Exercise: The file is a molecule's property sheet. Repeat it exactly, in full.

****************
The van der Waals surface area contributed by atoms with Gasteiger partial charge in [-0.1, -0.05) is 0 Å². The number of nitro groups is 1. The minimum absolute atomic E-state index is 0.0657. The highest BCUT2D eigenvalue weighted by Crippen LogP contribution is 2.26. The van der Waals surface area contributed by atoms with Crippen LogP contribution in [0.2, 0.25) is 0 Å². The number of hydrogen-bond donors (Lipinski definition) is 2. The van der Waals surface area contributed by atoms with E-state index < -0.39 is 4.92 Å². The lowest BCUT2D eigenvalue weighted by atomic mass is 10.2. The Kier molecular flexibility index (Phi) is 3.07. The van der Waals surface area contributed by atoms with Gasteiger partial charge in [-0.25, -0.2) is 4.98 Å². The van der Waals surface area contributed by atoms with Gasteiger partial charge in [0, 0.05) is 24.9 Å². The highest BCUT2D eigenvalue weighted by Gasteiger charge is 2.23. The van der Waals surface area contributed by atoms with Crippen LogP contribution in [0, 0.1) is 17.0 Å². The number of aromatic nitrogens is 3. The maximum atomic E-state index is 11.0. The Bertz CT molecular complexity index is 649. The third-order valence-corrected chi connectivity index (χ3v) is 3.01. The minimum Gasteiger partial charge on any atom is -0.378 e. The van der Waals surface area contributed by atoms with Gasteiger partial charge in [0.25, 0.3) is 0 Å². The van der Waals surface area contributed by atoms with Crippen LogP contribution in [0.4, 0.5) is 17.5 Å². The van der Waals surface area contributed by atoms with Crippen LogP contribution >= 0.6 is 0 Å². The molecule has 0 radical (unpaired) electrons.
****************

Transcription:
The van der Waals surface area contributed by atoms with Gasteiger partial charge in [-0.1, -0.05) is 0 Å². The number of nitro groups is 1. The minimum absolute atomic E-state index is 0.0657. The highest BCUT2D eigenvalue weighted by Crippen LogP contribution is 2.26. The van der Waals surface area contributed by atoms with Crippen LogP contribution in [0.2, 0.25) is 0 Å². The number of hydrogen-bond donors (Lipinski definition) is 2. The van der Waals surface area contributed by atoms with E-state index < -0.39 is 4.92 Å². The lowest BCUT2D eigenvalue weighted by atomic mass is 10.2. The Kier molecular flexibility index (Phi) is 3.07. The van der Waals surface area contributed by atoms with Gasteiger partial charge in [-0.25, -0.2) is 4.98 Å². The van der Waals surface area contributed by atoms with Gasteiger partial charge in [0, 0.05) is 24.9 Å². The highest BCUT2D eigenvalue weighted by Gasteiger charge is 2.23. The van der Waals surface area contributed by atoms with Crippen LogP contribution in [0, 0.1) is 17.0 Å². The number of aromatic nitrogens is 3. The maximum atomic E-state index is 11.0. The Bertz CT molecular complexity index is 649. The third-order valence-corrected chi connectivity index (χ3v) is 3.01. The minimum Gasteiger partial charge on any atom is -0.378 e. The van der Waals surface area contributed by atoms with Gasteiger partial charge in [0.25, 0.3) is 0 Å². The van der Waals surface area contributed by atoms with Crippen LogP contribution in [0.4, 0.5) is 17.5 Å². The van der Waals surface area contributed by atoms with Crippen LogP contribution >= 0.6 is 0 Å². The molecule has 0 radical (unpaired) electrons.